Texas City Disaster Photographs


Texas City disaster area, pre-explosion photographs, 1947

Texas City disaster area, post-explosion photographs, 1947

On  April 16, 1947, the Texas City disaster occurred when a French ship carrying fertilizer in Galveston Bay caught fire and exploded. The blast largely destroyed the nearby Monsanto Chemical Company and other petroleum refineries, homes, warehouses, ships, and buildings. At least 576 people died and 4,000 were injured.

The photographs above show what the waterfront looked like before and after the explosion.

3 thoughts on “Texas City Disaster Photographs

  1. Actually, the before photo above was taken after the disaster. It was a few years after they rebuilt the docks.

    There are other photos that show a wider view and you can still see the damage from the explosion. Compare both photos above, see the parking lot in the lower left corner and the roads in the after photo with all the damage?

    Now look at the top photo that you claim is the before photo. See the building in the lower left corner where a parking lot should be? The building didn’t get wiped out by the explosion and replaced with a parking lot full of cars.

    I realize that you are trying to show before and after photos, but to be clear about it, the before photo is actually after the explosion.

    • These images are part of the Texas City Disaster records, which were given to us by the daughter of a former employee of Monsanto executive. Since I did not process this collection, it’s hard for me to know if the donor had labeled the photographs pre-explosion. The photographs are not dated and have no markings on the back.

      To solve this mystery, I’m going to contact the Texas City Museum and see if they have enough information to date our pre-explosion photograph. Then, we can make the necessary corrections to the physical collection and the digital images.

      Thank you for spotting this.

      • I have done extensive research on the Disaster is the reason I brought it to your attention. I run a Texas City Disaster Website, which is considered the best one on the internet. It has been an ongoing hobby and I have so much I am still adding to it as I receive photos from survivors relatives who want the photos from their families preserved.

        http://www.local1259iaff.org/disaster1.html

        It is getting harder as the years go by to identify a lot of photos because so many do not have writing on the back. I have been trying my best over the years to gather as much info as possible for the Website to help preserve what happened.

        If you look at the photo wrc00110 you will see a broader view of wrc00108. So in wrc00110 you will see where the Grandcamp was moored when it exploded. You can see all the destruction still on that dock where the long warehouses stood. Plus the dock is blown away from the explosions.

        I actually grew up in Texas City and still live here. Being a firefighter now for the last 21 years is why I have been researching everything about the explosion for so many years now. I will also go to the Library and talk to them and do some more research on these photos.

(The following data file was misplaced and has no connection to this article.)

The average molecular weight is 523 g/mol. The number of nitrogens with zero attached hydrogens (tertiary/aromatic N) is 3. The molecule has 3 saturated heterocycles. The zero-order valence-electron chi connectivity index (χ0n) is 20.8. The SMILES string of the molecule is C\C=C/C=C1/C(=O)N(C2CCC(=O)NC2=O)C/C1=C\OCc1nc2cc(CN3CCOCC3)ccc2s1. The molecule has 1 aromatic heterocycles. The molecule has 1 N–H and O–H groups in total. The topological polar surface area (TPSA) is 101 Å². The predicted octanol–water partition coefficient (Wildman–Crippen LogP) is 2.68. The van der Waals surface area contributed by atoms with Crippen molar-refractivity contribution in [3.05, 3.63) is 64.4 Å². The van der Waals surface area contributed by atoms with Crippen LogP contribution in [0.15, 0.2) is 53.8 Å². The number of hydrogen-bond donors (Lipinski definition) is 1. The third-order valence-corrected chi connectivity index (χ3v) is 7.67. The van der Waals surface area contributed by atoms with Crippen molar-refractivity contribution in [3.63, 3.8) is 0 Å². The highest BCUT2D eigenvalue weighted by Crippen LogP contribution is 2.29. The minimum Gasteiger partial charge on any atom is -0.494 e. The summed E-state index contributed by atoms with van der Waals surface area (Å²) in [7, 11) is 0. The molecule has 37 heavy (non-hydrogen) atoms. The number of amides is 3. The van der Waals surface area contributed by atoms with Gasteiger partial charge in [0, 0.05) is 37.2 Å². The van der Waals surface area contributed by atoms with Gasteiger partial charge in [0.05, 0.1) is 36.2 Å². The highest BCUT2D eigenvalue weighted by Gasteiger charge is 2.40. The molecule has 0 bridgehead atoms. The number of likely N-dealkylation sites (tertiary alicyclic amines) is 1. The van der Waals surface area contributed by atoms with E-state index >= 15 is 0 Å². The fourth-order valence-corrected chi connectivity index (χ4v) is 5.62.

I have been particularly intrigued with wrc00115 which shows the barge Longhorn II with the two tangled trucks and Grandcamp bow on top of it. Throughout the years, folks have been saying that the trucks are fire trucks. I’ve recently acquired an 8×10 original photo of it. On the back it has ex – 74 – Texas City, Texas. It also mentions the truck on top of it, but doesn’t say either way.

        From another photo I have, I can see that on the door of one truck, it says (P)entycuff with Contractor below that and then the numbers 643, which could be part of his phone number. Also, I could not see the P, but do know that is what it is. It belonged to William D. Pentycuff, one of the Texas City firemen who lost his life that day on the dock.

        I recently ran across some more original photos and the Son of the man who took them said that the two trucks belonged to the First Responders (firemen). So now I am waiting for a return email to see if he knows this from what could be written on the back or was told about them from his Father who took the photos.

        From what I have researched so far, I believe the trucks are not fire trucks, but did belong to the first responders and they were parked on the dock when the explosion occurred, thus tangling them up with the Grandcamps bow section that blew apart.

        So over the years, the stories turned from, “Those trucks belonged to the firemen.” to “Those two trucks are fire trucks.”

        I do remember talking to a survivor years ago, who did mention that Pentycuff was a contractor. Back then though I didn’t put two and two together, until a few months ago when I received the one detailed pic and I could read the door and license plate.

        So Pentycuff and whoever owned the other truck most likely responded in them from their work as they were all volunteers and had to respond from wherever they were in their private vehicles.

        So much little things like this gets lost over the years. But it is fun to research it all and try to piece it back together.

        Thanks for your time, Mark

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